The Triton


Ocean salinities remain consistent for millions of years


The strong salinity of seawater is known by all, and variations can sometimes be detected by taste. But on the global scale, salinity is remarkably similar among the major oceans of the world. Although rivers continually add fresh water and dissolved minerals to our oceans, and rains reduce the salinity of surface waters, our oceans are in a steady state with regard to salinity concentrations worldwide. Ocean salinities have not changed appreciably in hundreds of millions of years.

How did the oceans get so salty? It occurred 4 billion years ago as the Earth was forming. All minerals were molten, and the heaviest metals (iron, nickel and others) moved toward the Earth’s core while lighter elements (hydrogen, oxygen, sodium, chlorine, nitrogen and others) rose and formed the Earth’s crust and atmosphere. Water molecules were initially vaporized, but as the Earth cooled, they converted to liquid state, causing intense rains over millions of years.

As the water flowed into low areas, it aggressively eroded the new surface materials, dissolved many minerals and carried them into the new ocean, resulting in a complex mixture of mineral salts.

The two mineral ions that are most abundant in seawater are sodium and chloride – our common salt when combined in a solid form. They make up over 90 percent of the dissolved minerals in seawater, and the average concentration is 35 grams of salt in 1,000 grams of seawater.

Analytically, this concentration is called 35 parts-per-thousand (ppt) salinity, and it equates to one teaspoon of salt in an 8-ounce glass of water. This sounds minimal, but it’s equal to 120 million tons of salt in a cubic mile of seawater. On a global basis, if all the dissolved salt in the oceans were removed, dried and spread over the earth, it would create a layer 500 feet thick.

Water certainly is a fascinating molecule. In its liquid state it can dissolve high concentrations of minerals, but in gaseous (water vapor) or solid (ice) phases, water cannot cope with minerals so these phases of water are essentially salt free. Rain and sea ice contain no salt.

Are the world oceans becoming saltier? The quick answer is “no.”

Many physical processes are affecting ocean salinity today, but on average, changes are not occurring on a global scale.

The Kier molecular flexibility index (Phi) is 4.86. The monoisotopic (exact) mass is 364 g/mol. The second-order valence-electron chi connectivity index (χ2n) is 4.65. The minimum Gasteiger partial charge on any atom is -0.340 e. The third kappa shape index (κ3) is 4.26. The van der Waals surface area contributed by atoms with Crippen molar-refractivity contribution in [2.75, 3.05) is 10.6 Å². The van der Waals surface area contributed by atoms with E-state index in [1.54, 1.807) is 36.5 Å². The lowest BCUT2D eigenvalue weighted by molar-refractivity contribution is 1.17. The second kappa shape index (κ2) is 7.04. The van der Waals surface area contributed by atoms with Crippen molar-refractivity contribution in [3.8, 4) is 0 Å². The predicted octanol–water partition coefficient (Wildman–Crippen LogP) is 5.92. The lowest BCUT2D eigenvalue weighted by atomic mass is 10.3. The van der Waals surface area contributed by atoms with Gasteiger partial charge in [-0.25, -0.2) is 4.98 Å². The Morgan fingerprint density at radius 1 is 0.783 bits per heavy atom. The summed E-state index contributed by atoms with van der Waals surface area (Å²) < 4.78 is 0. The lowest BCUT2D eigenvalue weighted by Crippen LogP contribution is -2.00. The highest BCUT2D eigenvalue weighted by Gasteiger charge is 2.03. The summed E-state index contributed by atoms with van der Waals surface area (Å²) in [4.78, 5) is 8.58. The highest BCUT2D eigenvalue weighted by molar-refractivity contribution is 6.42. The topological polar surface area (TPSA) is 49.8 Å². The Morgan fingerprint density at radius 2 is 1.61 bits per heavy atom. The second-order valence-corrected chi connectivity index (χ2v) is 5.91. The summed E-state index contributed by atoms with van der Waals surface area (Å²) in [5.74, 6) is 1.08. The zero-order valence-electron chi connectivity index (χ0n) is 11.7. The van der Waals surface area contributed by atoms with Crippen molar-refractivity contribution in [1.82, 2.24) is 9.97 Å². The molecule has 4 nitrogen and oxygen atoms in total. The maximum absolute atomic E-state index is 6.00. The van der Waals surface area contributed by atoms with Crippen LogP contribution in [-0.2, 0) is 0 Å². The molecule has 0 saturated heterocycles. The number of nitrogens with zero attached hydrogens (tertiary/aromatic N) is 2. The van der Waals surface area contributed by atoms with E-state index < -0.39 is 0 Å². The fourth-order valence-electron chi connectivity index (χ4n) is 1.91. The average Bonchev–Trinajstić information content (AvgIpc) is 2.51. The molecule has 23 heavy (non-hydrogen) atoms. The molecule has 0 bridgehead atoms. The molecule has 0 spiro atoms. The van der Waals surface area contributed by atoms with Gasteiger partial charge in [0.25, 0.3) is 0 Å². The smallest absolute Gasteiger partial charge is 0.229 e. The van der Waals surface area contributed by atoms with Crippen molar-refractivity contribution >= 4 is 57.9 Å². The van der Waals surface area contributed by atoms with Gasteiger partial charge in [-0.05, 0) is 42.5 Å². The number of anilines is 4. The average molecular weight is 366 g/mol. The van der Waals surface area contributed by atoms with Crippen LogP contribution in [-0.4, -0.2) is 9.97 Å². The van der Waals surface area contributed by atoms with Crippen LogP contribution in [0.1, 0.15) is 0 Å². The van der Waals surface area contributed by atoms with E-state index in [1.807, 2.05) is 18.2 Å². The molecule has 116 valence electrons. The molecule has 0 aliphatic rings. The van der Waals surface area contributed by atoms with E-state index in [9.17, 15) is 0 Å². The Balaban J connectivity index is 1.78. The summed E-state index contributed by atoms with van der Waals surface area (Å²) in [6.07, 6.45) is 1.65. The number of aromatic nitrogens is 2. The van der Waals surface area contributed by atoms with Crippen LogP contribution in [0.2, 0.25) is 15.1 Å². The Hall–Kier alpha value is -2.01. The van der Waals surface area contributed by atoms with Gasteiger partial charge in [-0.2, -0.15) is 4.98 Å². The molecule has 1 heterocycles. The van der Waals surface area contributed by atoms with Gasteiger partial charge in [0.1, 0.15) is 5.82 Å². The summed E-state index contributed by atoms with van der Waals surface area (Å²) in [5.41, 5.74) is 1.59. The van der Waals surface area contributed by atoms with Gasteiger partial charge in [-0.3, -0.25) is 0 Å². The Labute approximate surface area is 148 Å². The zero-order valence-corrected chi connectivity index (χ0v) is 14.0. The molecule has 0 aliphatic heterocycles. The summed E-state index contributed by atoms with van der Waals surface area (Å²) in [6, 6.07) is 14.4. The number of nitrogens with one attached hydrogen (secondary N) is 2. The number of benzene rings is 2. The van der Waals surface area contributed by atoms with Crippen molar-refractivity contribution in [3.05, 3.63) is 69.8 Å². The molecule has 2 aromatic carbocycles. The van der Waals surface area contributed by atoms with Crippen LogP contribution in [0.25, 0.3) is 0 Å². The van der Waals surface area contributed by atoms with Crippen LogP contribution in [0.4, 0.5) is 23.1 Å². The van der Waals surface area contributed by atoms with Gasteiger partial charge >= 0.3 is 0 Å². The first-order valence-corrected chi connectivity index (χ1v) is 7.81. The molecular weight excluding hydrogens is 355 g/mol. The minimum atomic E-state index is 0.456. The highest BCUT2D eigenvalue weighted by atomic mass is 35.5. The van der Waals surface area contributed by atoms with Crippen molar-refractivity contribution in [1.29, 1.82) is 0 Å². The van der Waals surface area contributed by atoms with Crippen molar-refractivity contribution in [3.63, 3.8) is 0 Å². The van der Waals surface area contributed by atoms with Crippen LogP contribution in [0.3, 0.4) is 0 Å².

At high latitudes, formation of sea ice increases the salinity of local seawater because salt is left behind as sea ice forms. But in summer months, sea ice and glaciers melt and salinities of surface waters are reduced. High precipitation near the poles also contributes to reduced salinities of surface waters. In contrast and at other locations, strong evaporation of surface waters increases salinity, with the Mediterranean Sea being a fine example.

Dry winds over the Med result in much more evaporation than precipitation, with one vertical meter of water being lost to the atmosphere each year; replacement occurs via Atlantic waters entering through the Straits of Gibraltar.

The Red Sea also has relatively high salinity due to excess evaporation over precipitation but the highest salinities (over 200 ppt) are found in the Dead Sea where evaporation is very high and the sea is an enclosed basin without inflow or outflow via rivers.

Below the sea surface, geological processes contribute mineral salts to the sea water. Subsurface volcanoes spew minerals into abyssal waters, and deep hydrothermal vents also release minerals near the seafloor. But these energetic processes have little effect on global salinity.

Dissolved calcium and silica have low concentrations in seawater, mostly because they are consumed by marine organisms, whereas sodium and chlorine are not reduced by biological processes.

Our Great Lakes do not taste salty nor do other smaller, freshwater lakes. This isn’t because they lack dissolved minerals. Actually these lakes contain appreciable concentrations of minerals, but not sodium, which gives water the salty taste we are familiar with.

In my next Triton article, I will discuss the physical dangers of drinking saltwater if stranded at sea. Statistics from life-raft voyages show that risk of death is 10 times greater if the abandoned sailor drinks seawater.

Scott E. McDowell has a doctorate degree in ocean physics, is a licensed captain and author of Marinas: a Complete Guide available at Contact him at

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